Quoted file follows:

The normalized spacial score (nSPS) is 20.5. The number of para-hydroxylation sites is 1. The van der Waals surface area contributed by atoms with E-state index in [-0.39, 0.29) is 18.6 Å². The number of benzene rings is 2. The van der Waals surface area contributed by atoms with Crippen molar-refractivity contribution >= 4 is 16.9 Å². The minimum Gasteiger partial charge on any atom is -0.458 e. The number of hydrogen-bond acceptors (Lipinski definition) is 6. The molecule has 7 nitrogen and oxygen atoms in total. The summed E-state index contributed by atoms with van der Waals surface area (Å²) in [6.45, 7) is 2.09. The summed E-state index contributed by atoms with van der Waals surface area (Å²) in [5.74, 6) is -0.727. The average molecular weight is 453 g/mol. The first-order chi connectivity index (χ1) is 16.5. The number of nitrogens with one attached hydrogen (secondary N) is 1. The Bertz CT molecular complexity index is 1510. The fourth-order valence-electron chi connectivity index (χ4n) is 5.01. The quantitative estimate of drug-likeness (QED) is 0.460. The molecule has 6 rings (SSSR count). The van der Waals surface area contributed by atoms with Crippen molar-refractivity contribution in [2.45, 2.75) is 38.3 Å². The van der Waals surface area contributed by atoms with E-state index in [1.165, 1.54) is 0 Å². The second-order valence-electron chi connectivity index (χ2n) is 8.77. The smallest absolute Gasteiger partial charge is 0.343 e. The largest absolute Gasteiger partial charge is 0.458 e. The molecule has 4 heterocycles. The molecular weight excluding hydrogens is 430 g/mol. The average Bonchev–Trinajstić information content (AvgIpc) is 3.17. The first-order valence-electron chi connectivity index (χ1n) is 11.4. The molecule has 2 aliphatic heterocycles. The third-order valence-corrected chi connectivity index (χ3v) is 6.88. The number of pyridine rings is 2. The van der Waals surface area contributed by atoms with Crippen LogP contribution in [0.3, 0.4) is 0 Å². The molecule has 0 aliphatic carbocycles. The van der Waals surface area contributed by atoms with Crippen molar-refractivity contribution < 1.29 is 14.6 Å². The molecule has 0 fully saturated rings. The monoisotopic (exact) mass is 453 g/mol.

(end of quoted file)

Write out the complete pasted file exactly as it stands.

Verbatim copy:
The normalized spacial score (nSPS) is 20.5. The number of para-hydroxylation sites is 1. The van der Waals surface area contributed by atoms with E-state index in [-0.39, 0.29) is 18.6 Å². The number of benzene rings is 2. The van der Waals surface area contributed by atoms with Crippen molar-refractivity contribution >= 4 is 16.9 Å². The minimum Gasteiger partial charge on any atom is -0.458 e. The number of hydrogen-bond acceptors (Lipinski definition) is 6. The molecule has 7 nitrogen and oxygen atoms in total. The summed E-state index contributed by atoms with van der Waals surface area (Å²) in [6.45, 7) is 2.09. The summed E-state index contributed by atoms with van der Waals surface area (Å²) in [5.74, 6) is -0.727. The average molecular weight is 453 g/mol. The first-order chi connectivity index (χ1) is 16.5. The number of nitrogens with one attached hydrogen (secondary N) is 1. The Bertz CT molecular complexity index is 1510. The fourth-order valence-electron chi connectivity index (χ4n) is 5.01. The quantitative estimate of drug-likeness (QED) is 0.460. The molecule has 6 rings (SSSR count). The van der Waals surface area contributed by atoms with Crippen molar-refractivity contribution in [2.45, 2.75) is 38.3 Å². The van der Waals surface area contributed by atoms with E-state index in [1.165, 1.54) is 0 Å². The second-order valence-electron chi connectivity index (χ2n) is 8.77. The smallest absolute Gasteiger partial charge is 0.343 e. The largest absolute Gasteiger partial charge is 0.458 e. The molecule has 4 heterocycles. The molecular weight excluding hydrogens is 430 g/mol. The average Bonchev–Trinajstić information content (AvgIpc) is 3.17. The first-order valence-electron chi connectivity index (χ1n) is 11.4. The molecule has 2 aliphatic heterocycles. The third-order valence-corrected chi connectivity index (χ3v) is 6.88. The number of pyridine rings is 2. The van der Waals surface area contributed by atoms with Crippen LogP contribution in [0.3, 0.4) is 0 Å². The molecule has 0 aliphatic carbocycles. The van der Waals surface area contributed by atoms with Crippen molar-refractivity contribution < 1.29 is 14.6 Å². The molecule has 0 fully saturated rings. The monoisotopic (exact) mass is 453 g/mol.